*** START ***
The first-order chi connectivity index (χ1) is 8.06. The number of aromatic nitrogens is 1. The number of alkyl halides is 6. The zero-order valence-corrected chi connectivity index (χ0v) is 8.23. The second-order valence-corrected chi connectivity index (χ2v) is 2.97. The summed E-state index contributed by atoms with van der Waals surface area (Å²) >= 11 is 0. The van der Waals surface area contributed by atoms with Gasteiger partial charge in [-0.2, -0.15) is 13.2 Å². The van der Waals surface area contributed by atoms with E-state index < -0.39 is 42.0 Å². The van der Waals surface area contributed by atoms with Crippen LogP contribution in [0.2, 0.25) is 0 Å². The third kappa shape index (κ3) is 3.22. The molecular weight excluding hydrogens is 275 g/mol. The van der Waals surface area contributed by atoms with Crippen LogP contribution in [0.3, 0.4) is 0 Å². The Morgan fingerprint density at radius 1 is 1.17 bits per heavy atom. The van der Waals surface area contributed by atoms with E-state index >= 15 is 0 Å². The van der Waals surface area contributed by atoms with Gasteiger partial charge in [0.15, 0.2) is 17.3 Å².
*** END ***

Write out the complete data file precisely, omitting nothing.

The first-order chi connectivity index (χ1) is 8.06. The number of aromatic nitrogens is 1. The number of alkyl halides is 6. The zero-order valence-corrected chi connectivity index (χ0v) is 8.23. The second-order valence-corrected chi connectivity index (χ2v) is 2.97. The summed E-state index contributed by atoms with van der Waals surface area (Å²) >= 11 is 0. The van der Waals surface area contributed by atoms with Gasteiger partial charge in [-0.2, -0.15) is 13.2 Å². The van der Waals surface area contributed by atoms with E-state index < -0.39 is 42.0 Å². The van der Waals surface area contributed by atoms with Crippen LogP contribution in [0.2, 0.25) is 0 Å². The third kappa shape index (κ3) is 3.22. The molecular weight excluding hydrogens is 275 g/mol. The van der Waals surface area contributed by atoms with Crippen LogP contribution in [0.3, 0.4) is 0 Å². The Morgan fingerprint density at radius 1 is 1.17 bits per heavy atom. The van der Waals surface area contributed by atoms with E-state index >= 15 is 0 Å². The van der Waals surface area contributed by atoms with Gasteiger partial charge in [0.15, 0.2) is 17.3 Å².